So he had a problem. He didn't want to detract from Congress's militia powers, but he wanted to ensure the states could not be deprived of their militias. The solution he struck upon was protecting the rights of individuals to own arms, thus leaving Congress free to activate the militia to Federal service while the states could call upon their armed citizenry to fill the ranks of the militiamen who had been activated. The militia weren't required to keep expensive, crew-served weapons. The weapons protected by the Second Amendment are, as U.S. v. Miller noted, such weapons as were in common use at the time.

It seems to me that we cannot understand what the purpose of the Second Amendment was without understanding the argument that the Second Amendment was intended to resolve. Very little of the argument ever seems to address that.

It should not come as news to anyone who has read about the history of the adoption of the Constitution and the politics of the early Republic that one of the principal concerns of the Founders was to establish a durable balance between the powers of the states and the powers of the federal government — what the authors of the Federalist referred to as “the general government.” Yes, the Bill of Rights is insistent about individual rights, but it does not exclude the state/federal concerns.

Historical interpretations such as Mr. Keyes’ also serve to point out some troublesome aspects of the “original intent” argument — that our understanding of the Constitution should be limited to what the Founders originally intended. It sounds simple and plausible, until one looks more closely.

How to see the Constitution, the product of a series of compromises, as representing a unified intention is troublesome. The Founders wanted to establish a more stable government than the freed colonies had experienced under the Articles of Confederation, and they were suspicion of too much concentration of power in any one sector of government, but those are general principles that could be implemented and interpreted in various ways.

For that matter, what are we to think of the intentions of individual Founders? Was Mr. Madison’s “original intent” clearer when he combined with Mr. Hamilton to urge a stronger general government in the Federalist, or when he later combined with Mr. Jefferson to undermine Mr. Hamilton’s policies in that government?

The obvious thing to do is to understand what the language of the text says (the only point I was trying to make in the original post), how that language was understood in the historical context of its writing, and how whatever fundamental principle that can be extracted from the text can be most appropriately applied to today’s circumstances.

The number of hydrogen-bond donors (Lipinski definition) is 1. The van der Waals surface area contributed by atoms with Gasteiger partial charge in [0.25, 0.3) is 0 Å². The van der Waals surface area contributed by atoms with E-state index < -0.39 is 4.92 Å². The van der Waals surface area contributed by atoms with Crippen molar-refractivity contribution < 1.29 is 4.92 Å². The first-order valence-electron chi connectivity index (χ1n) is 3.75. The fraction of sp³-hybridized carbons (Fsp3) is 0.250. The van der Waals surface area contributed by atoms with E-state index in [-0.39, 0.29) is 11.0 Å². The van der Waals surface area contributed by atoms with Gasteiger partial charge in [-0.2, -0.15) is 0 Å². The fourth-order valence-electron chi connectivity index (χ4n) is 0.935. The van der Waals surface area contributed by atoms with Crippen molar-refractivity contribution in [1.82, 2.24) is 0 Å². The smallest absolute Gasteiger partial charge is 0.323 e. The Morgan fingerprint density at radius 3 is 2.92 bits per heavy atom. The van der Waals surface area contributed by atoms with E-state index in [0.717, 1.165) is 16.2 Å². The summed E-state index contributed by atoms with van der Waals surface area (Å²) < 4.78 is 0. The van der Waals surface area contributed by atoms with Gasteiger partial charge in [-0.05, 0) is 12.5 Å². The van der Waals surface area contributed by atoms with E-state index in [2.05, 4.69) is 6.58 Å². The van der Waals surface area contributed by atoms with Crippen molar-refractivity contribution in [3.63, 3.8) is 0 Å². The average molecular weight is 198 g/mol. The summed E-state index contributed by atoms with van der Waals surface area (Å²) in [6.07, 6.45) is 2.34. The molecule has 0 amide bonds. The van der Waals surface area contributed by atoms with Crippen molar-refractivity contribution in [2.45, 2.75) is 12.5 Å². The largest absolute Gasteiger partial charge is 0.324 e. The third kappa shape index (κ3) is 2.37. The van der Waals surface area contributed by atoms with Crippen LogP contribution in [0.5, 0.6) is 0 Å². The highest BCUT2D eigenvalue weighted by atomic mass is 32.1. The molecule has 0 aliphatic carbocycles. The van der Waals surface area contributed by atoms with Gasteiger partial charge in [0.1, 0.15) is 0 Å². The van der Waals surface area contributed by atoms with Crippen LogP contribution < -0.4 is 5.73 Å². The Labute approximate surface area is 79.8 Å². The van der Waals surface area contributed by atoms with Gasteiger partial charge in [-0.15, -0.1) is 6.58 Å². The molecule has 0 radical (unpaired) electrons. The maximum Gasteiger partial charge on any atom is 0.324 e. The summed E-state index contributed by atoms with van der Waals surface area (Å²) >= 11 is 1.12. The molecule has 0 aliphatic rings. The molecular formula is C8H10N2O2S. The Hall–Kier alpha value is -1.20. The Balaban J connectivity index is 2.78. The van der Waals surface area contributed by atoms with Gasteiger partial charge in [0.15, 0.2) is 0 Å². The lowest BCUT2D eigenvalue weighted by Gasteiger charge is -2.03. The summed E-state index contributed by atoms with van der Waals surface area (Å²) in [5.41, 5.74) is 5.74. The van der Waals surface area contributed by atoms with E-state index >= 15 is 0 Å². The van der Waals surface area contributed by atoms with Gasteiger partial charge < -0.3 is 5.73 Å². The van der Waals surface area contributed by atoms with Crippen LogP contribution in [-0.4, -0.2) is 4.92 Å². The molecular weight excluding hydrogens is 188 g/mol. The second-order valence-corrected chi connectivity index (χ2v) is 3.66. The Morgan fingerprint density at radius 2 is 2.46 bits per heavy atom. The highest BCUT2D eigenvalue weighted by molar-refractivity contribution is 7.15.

But if it’s original intent you want, I can offer a gloss on the language of the Second Amendment, as written: You have the right as an individual to possess firearms, and you are consequently willing to turn out once a month or so for target practice and military drill under the supervision of an officer of the state who knows who you are, what arms you possess, and what skill you demonstrated in using them. But then, I’m a grammarian, not a lawyer or a constitutional scholar.

If you have something informed or reasonable to say, please feel welcome to comment. If, however, you merely share the semi-literate and abusive sentiments reflected in the comments to the previous posts, please consider that your views have already been fully expressed.

 

* The original post was followed by two more on the same subject, “Second that amendment” and “Last Volley.”

 

 

Posted by John McIntyre at 11:48 AM | | Comments (9)
        

December 6, 2008

Snarkiness validated

A post on Elizabeth Large’s Dining @ Large blog, “What to do about the snarkers,” has led to a little pellet dropped at my site by the elusive commenter Owl Meat:

What do you think about a post whose topic is an ill-defined slang word? I got all pinot noir angsty and kirked out on my blomeys¹ last night about the word "snarkers". Any thoughts?

1 blog homeys

Much as I dislike having to contradict His Raptorness, I am unable to condemn snarker out of hand. Snarky — irritable or short-tempered — has a pedigree extending back a century. The Oxford English Dictionary records this sentence from E. Nesbit’s Railway Children of 1906: “Don’t be snarky, Peter. It isn’t our fault.”

And, as anyone familiar with patterns of movement in English knows full well, once a word lodges itself in the language in one form, it will not take long for it to spread into the adjacent classifications. Thus, once there is snarky, there must be snark (n.) ill-tempered remarks, snark (v.i.) to utter such remarks, snarker (n.) one who utters snarky remarks, and snarkiness (n.) the quality inherent in snark. Snarkily (adv.) is probably not far behind.

You may not care for it, but you cannot stop it.

As far as individual snarkers go, I can offer you a brief update on Mr. Animus, mentioned previously as a prime specimen of the breed in “Painful cases,” with an addendum in “The carnage.”

Mr. Animus has made himself so obnoxious at Gannett Blog that the proprietor, Jim Hopkins, made it the most recent site to ban him from further commenting: “You are no longer welcome on this blog because you have abused your privileges. Please do not come back.”